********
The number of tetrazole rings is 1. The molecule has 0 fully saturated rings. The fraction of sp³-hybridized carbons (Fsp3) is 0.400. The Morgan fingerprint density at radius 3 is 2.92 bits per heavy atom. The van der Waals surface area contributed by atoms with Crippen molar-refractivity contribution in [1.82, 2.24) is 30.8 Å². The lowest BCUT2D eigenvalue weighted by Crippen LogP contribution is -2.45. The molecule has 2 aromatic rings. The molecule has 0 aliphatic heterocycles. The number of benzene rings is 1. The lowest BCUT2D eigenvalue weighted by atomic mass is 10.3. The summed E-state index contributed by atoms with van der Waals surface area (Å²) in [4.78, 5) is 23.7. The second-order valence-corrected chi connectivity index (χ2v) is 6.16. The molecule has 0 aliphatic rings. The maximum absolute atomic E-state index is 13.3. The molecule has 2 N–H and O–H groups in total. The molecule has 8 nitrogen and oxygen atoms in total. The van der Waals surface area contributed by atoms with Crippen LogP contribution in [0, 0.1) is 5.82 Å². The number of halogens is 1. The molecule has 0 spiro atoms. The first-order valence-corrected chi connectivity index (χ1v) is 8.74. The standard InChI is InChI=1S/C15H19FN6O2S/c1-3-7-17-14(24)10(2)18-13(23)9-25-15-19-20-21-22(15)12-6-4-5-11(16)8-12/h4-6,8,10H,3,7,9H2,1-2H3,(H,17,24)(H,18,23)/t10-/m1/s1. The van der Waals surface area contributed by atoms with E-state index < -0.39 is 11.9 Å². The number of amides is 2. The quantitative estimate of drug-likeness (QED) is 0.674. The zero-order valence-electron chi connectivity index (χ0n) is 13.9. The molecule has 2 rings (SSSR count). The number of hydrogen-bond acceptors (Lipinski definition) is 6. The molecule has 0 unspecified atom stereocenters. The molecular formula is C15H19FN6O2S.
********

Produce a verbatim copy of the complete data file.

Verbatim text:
The number of tetrazole rings is 1. The molecule has 0 fully saturated rings. The fraction of sp³-hybridized carbons (Fsp3) is 0.400. The Morgan fingerprint density at radius 3 is 2.92 bits per heavy atom. The van der Waals surface area contributed by atoms with Crippen molar-refractivity contribution in [1.82, 2.24) is 30.8 Å². The lowest BCUT2D eigenvalue weighted by Crippen LogP contribution is -2.45. The molecule has 2 aromatic rings. The molecule has 0 aliphatic heterocycles. The number of benzene rings is 1. The lowest BCUT2D eigenvalue weighted by atomic mass is 10.3. The summed E-state index contributed by atoms with van der Waals surface area (Å²) in [4.78, 5) is 23.7. The second-order valence-corrected chi connectivity index (χ2v) is 6.16. The molecule has 0 aliphatic rings. The maximum absolute atomic E-state index is 13.3. The molecule has 2 N–H and O–H groups in total. The molecule has 8 nitrogen and oxygen atoms in total. The van der Waals surface area contributed by atoms with Crippen LogP contribution in [0, 0.1) is 5.82 Å². The number of halogens is 1. The molecule has 0 spiro atoms. The first-order valence-corrected chi connectivity index (χ1v) is 8.74. The standard InChI is InChI=1S/C15H19FN6O2S/c1-3-7-17-14(24)10(2)18-13(23)9-25-15-19-20-21-22(15)12-6-4-5-11(16)8-12/h4-6,8,10H,3,7,9H2,1-2H3,(H,17,24)(H,18,23)/t10-/m1/s1. The van der Waals surface area contributed by atoms with E-state index < -0.39 is 11.9 Å². The number of amides is 2. The quantitative estimate of drug-likeness (QED) is 0.674. The zero-order valence-electron chi connectivity index (χ0n) is 13.9. The molecule has 2 rings (SSSR count). The number of hydrogen-bond acceptors (Lipinski definition) is 6. The molecule has 0 unspecified atom stereocenters. The molecular formula is C15H19FN6O2S.